WWE Hall of Famer says he walked away from a "really good deal" to work for Vince McMahon (Exclusive)
Ted DiBiase Sr. recently recalled how current WWE executive Bruce Prichard recommended him to Vince McMahon in 1987.
DiBiase previously worked for WWE in 1979, during which time he became the inaugural North American Champion. He later wrestled for various promotions around the world, including All Japan Pro Wrestling, where he teamed up with the legendary Stan Hansen.
In an interview with Sportskeeda Wrestling Senior Editor Bill Apter, DiBiase said Prichard contacted him about working for WWE:
“I remember getting a call from Bruce Prichard. I was in Japan. This is when me and Stan Hansen were tag team partners. WrestleMania 3 had just taken place. They break a world indoor attendance record, and I realized that if I was gonna stay relevant in wrestling that I was gonna have to go work for Vince.” [1:24-1:55]
DiBiase was happy to wrestle in Japan for the remainder of his in-ring career, but he knew he had to listen to McMahon’s offer:
“Bruce Prichard and I are good friends,” DiBiase continued. “We were talking in Houston. He said, ‘I’m getting ready to go to New York, see about getting a job.’ I said, ‘When you do, just throw my name out. I worked for them years back… just see if they’re interested,’ because I had a really good deal in Japan. I was Stan’s tag team partner and I could have stayed there for the rest of my career.” [2:10-2:29]
Watch the video above to hear more from Ted DiBiase on several topics, including Vince McMahon’s recent retirement.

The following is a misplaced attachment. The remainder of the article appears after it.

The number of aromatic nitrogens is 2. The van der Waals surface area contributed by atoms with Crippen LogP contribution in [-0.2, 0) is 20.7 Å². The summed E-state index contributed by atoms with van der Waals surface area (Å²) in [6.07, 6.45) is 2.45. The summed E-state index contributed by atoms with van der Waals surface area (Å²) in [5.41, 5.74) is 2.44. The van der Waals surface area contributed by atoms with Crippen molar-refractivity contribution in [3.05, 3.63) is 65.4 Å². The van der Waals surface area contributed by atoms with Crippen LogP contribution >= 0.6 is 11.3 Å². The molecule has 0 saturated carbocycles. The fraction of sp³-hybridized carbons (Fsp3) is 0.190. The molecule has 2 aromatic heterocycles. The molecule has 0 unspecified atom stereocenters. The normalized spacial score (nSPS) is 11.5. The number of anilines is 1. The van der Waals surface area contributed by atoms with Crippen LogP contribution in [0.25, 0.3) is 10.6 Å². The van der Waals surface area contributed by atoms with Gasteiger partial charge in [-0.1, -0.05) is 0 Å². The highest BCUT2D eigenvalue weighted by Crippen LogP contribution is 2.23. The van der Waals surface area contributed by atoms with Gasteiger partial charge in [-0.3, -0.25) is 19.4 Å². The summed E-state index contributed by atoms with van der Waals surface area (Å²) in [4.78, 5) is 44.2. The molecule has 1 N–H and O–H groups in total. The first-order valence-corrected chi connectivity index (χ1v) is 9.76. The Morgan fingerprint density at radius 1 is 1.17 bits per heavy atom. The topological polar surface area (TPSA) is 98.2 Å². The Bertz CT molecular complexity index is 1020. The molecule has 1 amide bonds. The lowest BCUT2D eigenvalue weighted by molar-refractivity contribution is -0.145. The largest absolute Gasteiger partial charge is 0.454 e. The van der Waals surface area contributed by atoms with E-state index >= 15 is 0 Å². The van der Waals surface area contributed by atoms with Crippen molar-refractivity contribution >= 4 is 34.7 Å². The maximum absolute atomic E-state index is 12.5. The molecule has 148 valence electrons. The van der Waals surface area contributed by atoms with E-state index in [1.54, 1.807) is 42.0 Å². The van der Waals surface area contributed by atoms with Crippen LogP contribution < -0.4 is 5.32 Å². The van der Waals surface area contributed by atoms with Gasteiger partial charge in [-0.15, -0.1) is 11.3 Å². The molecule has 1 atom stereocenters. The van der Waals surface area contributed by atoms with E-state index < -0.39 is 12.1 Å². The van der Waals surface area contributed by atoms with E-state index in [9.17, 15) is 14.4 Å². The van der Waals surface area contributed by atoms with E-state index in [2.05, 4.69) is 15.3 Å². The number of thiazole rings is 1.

Bruce Prichard’s advice to Ted DiBiase Sr. before he spoke to Vince McMahon
The 2010 WWE Hall of Famer also worked for Mid-South Wrestling in the 1980s. The company used to be owned by Bill Watts before Jim Crockett took over in 1987.
Around the time of the takeover, Bruce Prichard advised Ted DiBiase to discuss business with Vince McMahon before signing a new contract with Crockett:
“I got back to the hotel one night,” DiBiase added. “There’s a message, ‘Call Bruce Prichard ASAP,’ so I called Bruce and he said, ‘Two things have happened, Ted, since you left: number one, when you go back to Mid-South, Bill Watts will no longer be your boss. He sold it to Jimmy Crockett. The second thing you need to know is that Vince McMahon is extremely interested in you. Don’t sign anything with Crockett until you have a chance to talk to Vince.’” [2:36-3:06]
DiBiase re-debuted for WWE in 1987 and became known as The Million Dollar Man. The 68-year-old is widely regarded as one of the top villains of his generation.
What are your memories of Ted DiBiase Sr. in WWE? Let us know in the comments section.
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